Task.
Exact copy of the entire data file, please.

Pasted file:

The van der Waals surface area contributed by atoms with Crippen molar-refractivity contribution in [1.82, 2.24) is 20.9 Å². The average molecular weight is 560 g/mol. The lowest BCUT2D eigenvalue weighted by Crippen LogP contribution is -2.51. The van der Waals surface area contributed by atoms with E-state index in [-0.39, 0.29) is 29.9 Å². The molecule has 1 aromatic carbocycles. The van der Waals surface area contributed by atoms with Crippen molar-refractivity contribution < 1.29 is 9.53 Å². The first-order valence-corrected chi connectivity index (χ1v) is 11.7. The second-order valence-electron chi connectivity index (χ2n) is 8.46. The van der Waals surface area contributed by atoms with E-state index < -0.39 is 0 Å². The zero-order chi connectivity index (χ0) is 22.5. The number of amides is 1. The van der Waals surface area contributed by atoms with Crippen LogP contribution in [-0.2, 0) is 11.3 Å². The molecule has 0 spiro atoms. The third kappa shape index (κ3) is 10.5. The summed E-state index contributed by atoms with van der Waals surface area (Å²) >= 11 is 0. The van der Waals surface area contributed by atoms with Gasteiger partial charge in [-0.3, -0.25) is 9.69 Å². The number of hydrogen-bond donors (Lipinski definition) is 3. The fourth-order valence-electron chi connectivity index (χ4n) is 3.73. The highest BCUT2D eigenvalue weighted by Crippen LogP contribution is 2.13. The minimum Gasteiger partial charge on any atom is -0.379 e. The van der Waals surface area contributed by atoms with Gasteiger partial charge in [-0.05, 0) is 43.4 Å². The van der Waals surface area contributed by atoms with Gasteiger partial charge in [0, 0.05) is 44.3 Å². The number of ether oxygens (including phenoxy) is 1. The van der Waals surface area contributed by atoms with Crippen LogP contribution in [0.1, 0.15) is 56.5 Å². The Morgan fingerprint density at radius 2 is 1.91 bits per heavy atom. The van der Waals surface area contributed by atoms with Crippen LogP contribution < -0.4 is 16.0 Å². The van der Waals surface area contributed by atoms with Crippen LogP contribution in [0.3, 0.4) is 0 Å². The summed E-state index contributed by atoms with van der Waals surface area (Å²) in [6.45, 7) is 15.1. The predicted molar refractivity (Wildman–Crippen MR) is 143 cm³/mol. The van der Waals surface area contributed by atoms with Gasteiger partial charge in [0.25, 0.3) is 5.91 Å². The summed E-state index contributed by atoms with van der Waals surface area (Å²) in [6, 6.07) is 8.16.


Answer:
The van der Waals surface area contributed by atoms with Crippen molar-refractivity contribution in [1.82, 2.24) is 20.9 Å². The average molecular weight is 560 g/mol. The lowest BCUT2D eigenvalue weighted by Crippen LogP contribution is -2.51. The van der Waals surface area contributed by atoms with E-state index in [-0.39, 0.29) is 29.9 Å². The molecule has 1 aromatic carbocycles. The van der Waals surface area contributed by atoms with Crippen molar-refractivity contribution < 1.29 is 9.53 Å². The first-order valence-corrected chi connectivity index (χ1v) is 11.7. The second-order valence-electron chi connectivity index (χ2n) is 8.46. The van der Waals surface area contributed by atoms with E-state index < -0.39 is 0 Å². The zero-order chi connectivity index (χ0) is 22.5. The number of amides is 1. The van der Waals surface area contributed by atoms with Crippen LogP contribution in [-0.2, 0) is 11.3 Å². The molecule has 0 spiro atoms. The third kappa shape index (κ3) is 10.5. The summed E-state index contributed by atoms with van der Waals surface area (Å²) >= 11 is 0. The van der Waals surface area contributed by atoms with Gasteiger partial charge in [-0.3, -0.25) is 9.69 Å². The number of hydrogen-bond donors (Lipinski definition) is 3. The fourth-order valence-electron chi connectivity index (χ4n) is 3.73. The highest BCUT2D eigenvalue weighted by Crippen LogP contribution is 2.13. The minimum Gasteiger partial charge on any atom is -0.379 e. The van der Waals surface area contributed by atoms with Gasteiger partial charge in [-0.05, 0) is 43.4 Å². The van der Waals surface area contributed by atoms with Gasteiger partial charge in [0, 0.05) is 44.3 Å². The number of ether oxygens (including phenoxy) is 1. The van der Waals surface area contributed by atoms with Crippen LogP contribution in [0.1, 0.15) is 56.5 Å². The Morgan fingerprint density at radius 2 is 1.91 bits per heavy atom. The van der Waals surface area contributed by atoms with Crippen LogP contribution < -0.4 is 16.0 Å². The van der Waals surface area contributed by atoms with Crippen LogP contribution in [0.3, 0.4) is 0 Å². The summed E-state index contributed by atoms with van der Waals surface area (Å²) in [6.45, 7) is 15.1. The predicted molar refractivity (Wildman–Crippen MR) is 143 cm³/mol. The van der Waals surface area contributed by atoms with Gasteiger partial charge in [0.25, 0.3) is 5.91 Å². The summed E-state index contributed by atoms with van der Waals surface area (Å²) in [6, 6.07) is 8.16.